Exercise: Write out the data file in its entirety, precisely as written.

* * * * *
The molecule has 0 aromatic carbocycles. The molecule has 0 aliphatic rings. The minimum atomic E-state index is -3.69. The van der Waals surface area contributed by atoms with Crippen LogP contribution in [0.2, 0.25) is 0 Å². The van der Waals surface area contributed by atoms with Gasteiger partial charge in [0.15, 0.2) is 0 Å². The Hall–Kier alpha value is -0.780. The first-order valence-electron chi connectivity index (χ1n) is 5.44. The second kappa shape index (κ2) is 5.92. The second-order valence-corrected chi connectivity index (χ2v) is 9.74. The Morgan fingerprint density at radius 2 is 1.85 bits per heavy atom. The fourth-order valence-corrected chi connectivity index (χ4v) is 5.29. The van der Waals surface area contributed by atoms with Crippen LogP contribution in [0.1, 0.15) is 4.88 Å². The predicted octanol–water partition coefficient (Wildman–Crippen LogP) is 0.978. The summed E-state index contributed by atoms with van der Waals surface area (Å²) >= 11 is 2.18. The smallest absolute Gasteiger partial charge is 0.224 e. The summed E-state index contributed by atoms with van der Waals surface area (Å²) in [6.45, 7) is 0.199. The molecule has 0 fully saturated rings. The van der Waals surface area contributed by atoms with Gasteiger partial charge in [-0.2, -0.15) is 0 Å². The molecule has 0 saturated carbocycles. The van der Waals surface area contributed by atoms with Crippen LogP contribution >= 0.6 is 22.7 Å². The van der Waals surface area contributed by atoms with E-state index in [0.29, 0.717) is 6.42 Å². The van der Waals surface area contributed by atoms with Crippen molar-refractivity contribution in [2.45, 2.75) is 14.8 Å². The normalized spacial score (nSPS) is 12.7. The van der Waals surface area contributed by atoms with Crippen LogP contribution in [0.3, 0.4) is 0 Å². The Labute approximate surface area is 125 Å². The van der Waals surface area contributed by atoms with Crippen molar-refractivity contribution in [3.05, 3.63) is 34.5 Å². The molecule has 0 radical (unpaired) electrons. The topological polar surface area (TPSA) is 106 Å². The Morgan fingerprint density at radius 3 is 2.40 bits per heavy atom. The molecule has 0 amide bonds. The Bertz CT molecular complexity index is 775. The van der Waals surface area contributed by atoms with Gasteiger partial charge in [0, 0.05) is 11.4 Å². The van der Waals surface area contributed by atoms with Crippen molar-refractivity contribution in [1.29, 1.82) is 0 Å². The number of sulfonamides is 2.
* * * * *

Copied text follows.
The molecule has 0 aromatic carbocycles. The molecule has 0 aliphatic rings. The minimum atomic E-state index is -3.69. The van der Waals surface area contributed by atoms with Crippen LogP contribution in [0.2, 0.25) is 0 Å². The van der Waals surface area contributed by atoms with Gasteiger partial charge in [0.15, 0.2) is 0 Å². The Hall–Kier alpha value is -0.780. The first-order valence-electron chi connectivity index (χ1n) is 5.44. The second kappa shape index (κ2) is 5.92. The second-order valence-corrected chi connectivity index (χ2v) is 9.74. The Morgan fingerprint density at radius 2 is 1.85 bits per heavy atom. The fourth-order valence-corrected chi connectivity index (χ4v) is 5.29. The van der Waals surface area contributed by atoms with Crippen LogP contribution in [0.1, 0.15) is 4.88 Å². The predicted octanol–water partition coefficient (Wildman–Crippen LogP) is 0.978. The summed E-state index contributed by atoms with van der Waals surface area (Å²) >= 11 is 2.18. The smallest absolute Gasteiger partial charge is 0.224 e. The summed E-state index contributed by atoms with van der Waals surface area (Å²) in [6.45, 7) is 0.199. The molecule has 0 fully saturated rings. The van der Waals surface area contributed by atoms with Gasteiger partial charge in [-0.2, -0.15) is 0 Å². The molecule has 0 saturated carbocycles. The van der Waals surface area contributed by atoms with Crippen LogP contribution >= 0.6 is 22.7 Å². The van der Waals surface area contributed by atoms with E-state index in [0.29, 0.717) is 6.42 Å². The van der Waals surface area contributed by atoms with Crippen molar-refractivity contribution in [2.45, 2.75) is 14.8 Å². The normalized spacial score (nSPS) is 12.7. The van der Waals surface area contributed by atoms with Crippen LogP contribution in [0.3, 0.4) is 0 Å². The Labute approximate surface area is 125 Å². The van der Waals surface area contributed by atoms with Crippen molar-refractivity contribution in [3.05, 3.63) is 34.5 Å². The molecule has 0 radical (unpaired) electrons. The topological polar surface area (TPSA) is 106 Å². The Morgan fingerprint density at radius 3 is 2.40 bits per heavy atom. The molecule has 0 amide bonds. The Bertz CT molecular complexity index is 775. The van der Waals surface area contributed by atoms with Gasteiger partial charge in [0, 0.05) is 11.4 Å². The van der Waals surface area contributed by atoms with Crippen molar-refractivity contribution in [1.29, 1.82) is 0 Å². The number of sulfonamides is 2.